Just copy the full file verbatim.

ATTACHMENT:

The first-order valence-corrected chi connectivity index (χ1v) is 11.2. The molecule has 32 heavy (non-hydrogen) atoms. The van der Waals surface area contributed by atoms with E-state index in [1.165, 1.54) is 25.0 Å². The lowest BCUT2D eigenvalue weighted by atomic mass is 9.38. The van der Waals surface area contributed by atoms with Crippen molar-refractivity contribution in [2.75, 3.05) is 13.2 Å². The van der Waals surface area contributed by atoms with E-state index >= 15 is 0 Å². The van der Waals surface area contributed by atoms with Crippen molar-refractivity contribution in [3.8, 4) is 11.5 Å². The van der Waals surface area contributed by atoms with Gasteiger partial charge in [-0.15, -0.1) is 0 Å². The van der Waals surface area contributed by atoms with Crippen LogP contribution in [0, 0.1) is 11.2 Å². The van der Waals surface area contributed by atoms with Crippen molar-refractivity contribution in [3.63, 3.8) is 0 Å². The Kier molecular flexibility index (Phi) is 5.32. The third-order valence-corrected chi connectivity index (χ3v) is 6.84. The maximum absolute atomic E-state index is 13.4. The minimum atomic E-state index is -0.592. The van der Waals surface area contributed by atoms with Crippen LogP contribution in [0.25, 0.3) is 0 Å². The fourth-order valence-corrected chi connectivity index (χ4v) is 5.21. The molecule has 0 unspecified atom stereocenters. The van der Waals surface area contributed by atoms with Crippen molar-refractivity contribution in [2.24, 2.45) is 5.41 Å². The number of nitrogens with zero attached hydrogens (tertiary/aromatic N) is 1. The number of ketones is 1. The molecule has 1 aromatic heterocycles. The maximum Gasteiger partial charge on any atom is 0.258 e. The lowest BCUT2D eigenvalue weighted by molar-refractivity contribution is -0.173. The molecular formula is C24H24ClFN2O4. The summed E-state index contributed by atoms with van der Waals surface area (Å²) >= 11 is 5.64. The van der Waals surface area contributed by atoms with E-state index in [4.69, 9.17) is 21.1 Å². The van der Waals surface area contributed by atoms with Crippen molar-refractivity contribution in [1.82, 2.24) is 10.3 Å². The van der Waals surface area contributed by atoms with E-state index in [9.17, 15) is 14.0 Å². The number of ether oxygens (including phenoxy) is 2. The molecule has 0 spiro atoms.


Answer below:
The first-order valence-corrected chi connectivity index (χ1v) is 11.2. The molecule has 32 heavy (non-hydrogen) atoms. The van der Waals surface area contributed by atoms with E-state index in [1.165, 1.54) is 25.0 Å². The lowest BCUT2D eigenvalue weighted by atomic mass is 9.38. The van der Waals surface area contributed by atoms with Crippen molar-refractivity contribution in [2.75, 3.05) is 13.2 Å². The van der Waals surface area contributed by atoms with E-state index >= 15 is 0 Å². The van der Waals surface area contributed by atoms with Crippen molar-refractivity contribution in [3.8, 4) is 11.5 Å². The van der Waals surface area contributed by atoms with Gasteiger partial charge in [-0.15, -0.1) is 0 Å². The van der Waals surface area contributed by atoms with Crippen LogP contribution in [0, 0.1) is 11.2 Å². The van der Waals surface area contributed by atoms with Crippen molar-refractivity contribution in [3.63, 3.8) is 0 Å². The Kier molecular flexibility index (Phi) is 5.32. The third-order valence-corrected chi connectivity index (χ3v) is 6.84. The maximum absolute atomic E-state index is 13.4. The minimum atomic E-state index is -0.592. The van der Waals surface area contributed by atoms with Crippen LogP contribution in [0.25, 0.3) is 0 Å². The fourth-order valence-corrected chi connectivity index (χ4v) is 5.21. The molecule has 0 unspecified atom stereocenters. The van der Waals surface area contributed by atoms with Crippen molar-refractivity contribution in [2.24, 2.45) is 5.41 Å². The number of nitrogens with zero attached hydrogens (tertiary/aromatic N) is 1. The number of ketones is 1. The molecule has 1 aromatic heterocycles. The maximum Gasteiger partial charge on any atom is 0.258 e. The lowest BCUT2D eigenvalue weighted by molar-refractivity contribution is -0.173. The molecular formula is C24H24ClFN2O4. The summed E-state index contributed by atoms with van der Waals surface area (Å²) >= 11 is 5.64. The van der Waals surface area contributed by atoms with E-state index in [4.69, 9.17) is 21.1 Å². The van der Waals surface area contributed by atoms with Crippen molar-refractivity contribution in [1.82, 2.24) is 10.3 Å². The van der Waals surface area contributed by atoms with E-state index in [9.17, 15) is 14.0 Å². The number of ether oxygens (including phenoxy) is 2. The molecule has 0 spiro atoms.